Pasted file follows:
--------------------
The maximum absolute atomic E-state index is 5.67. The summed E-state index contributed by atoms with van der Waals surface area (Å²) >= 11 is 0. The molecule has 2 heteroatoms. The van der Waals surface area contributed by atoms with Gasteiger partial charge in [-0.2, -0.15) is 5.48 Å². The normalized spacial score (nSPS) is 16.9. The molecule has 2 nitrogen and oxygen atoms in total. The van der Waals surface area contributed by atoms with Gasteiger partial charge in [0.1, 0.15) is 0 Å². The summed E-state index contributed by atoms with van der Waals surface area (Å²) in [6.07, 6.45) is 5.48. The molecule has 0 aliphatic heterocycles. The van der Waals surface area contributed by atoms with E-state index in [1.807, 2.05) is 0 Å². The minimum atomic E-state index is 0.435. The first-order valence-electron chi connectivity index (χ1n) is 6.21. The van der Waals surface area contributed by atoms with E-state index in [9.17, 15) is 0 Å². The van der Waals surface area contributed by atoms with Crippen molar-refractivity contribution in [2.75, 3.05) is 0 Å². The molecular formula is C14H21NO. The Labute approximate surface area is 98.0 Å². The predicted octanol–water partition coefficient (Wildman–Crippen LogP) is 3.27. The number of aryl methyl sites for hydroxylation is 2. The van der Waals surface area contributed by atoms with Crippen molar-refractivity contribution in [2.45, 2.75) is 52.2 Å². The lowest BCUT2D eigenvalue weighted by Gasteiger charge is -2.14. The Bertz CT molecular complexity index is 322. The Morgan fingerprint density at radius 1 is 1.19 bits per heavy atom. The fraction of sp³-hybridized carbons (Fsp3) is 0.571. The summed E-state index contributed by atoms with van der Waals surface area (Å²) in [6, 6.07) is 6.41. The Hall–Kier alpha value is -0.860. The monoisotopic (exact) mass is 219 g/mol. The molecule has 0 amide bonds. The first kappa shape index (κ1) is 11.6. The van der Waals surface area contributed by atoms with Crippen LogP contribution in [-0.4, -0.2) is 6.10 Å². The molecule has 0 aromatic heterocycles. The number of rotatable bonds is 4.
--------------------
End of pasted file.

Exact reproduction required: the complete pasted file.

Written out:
The maximum absolute atomic E-state index is 5.67. The summed E-state index contributed by atoms with van der Waals surface area (Å²) >= 11 is 0. The molecule has 2 heteroatoms. The van der Waals surface area contributed by atoms with Gasteiger partial charge in [-0.2, -0.15) is 5.48 Å². The normalized spacial score (nSPS) is 16.9. The molecule has 2 nitrogen and oxygen atoms in total. The van der Waals surface area contributed by atoms with Gasteiger partial charge in [0.1, 0.15) is 0 Å². The summed E-state index contributed by atoms with van der Waals surface area (Å²) in [6.07, 6.45) is 5.48. The molecule has 0 aliphatic heterocycles. The van der Waals surface area contributed by atoms with E-state index in [1.807, 2.05) is 0 Å². The minimum atomic E-state index is 0.435. The first-order valence-electron chi connectivity index (χ1n) is 6.21. The van der Waals surface area contributed by atoms with E-state index in [9.17, 15) is 0 Å². The van der Waals surface area contributed by atoms with Crippen molar-refractivity contribution in [2.75, 3.05) is 0 Å². The molecular formula is C14H21NO. The Labute approximate surface area is 98.0 Å². The predicted octanol–water partition coefficient (Wildman–Crippen LogP) is 3.27. The number of aryl methyl sites for hydroxylation is 2. The van der Waals surface area contributed by atoms with Crippen molar-refractivity contribution in [2.45, 2.75) is 52.2 Å². The lowest BCUT2D eigenvalue weighted by Gasteiger charge is -2.14. The Bertz CT molecular complexity index is 322. The Morgan fingerprint density at radius 1 is 1.19 bits per heavy atom. The fraction of sp³-hybridized carbons (Fsp3) is 0.571. The summed E-state index contributed by atoms with van der Waals surface area (Å²) in [6, 6.07) is 6.41. The Hall–Kier alpha value is -0.860. The monoisotopic (exact) mass is 219 g/mol. The molecule has 0 amide bonds. The first kappa shape index (κ1) is 11.6. The van der Waals surface area contributed by atoms with Crippen LogP contribution in [-0.4, -0.2) is 6.10 Å². The molecule has 0 aromatic heterocycles. The number of rotatable bonds is 4.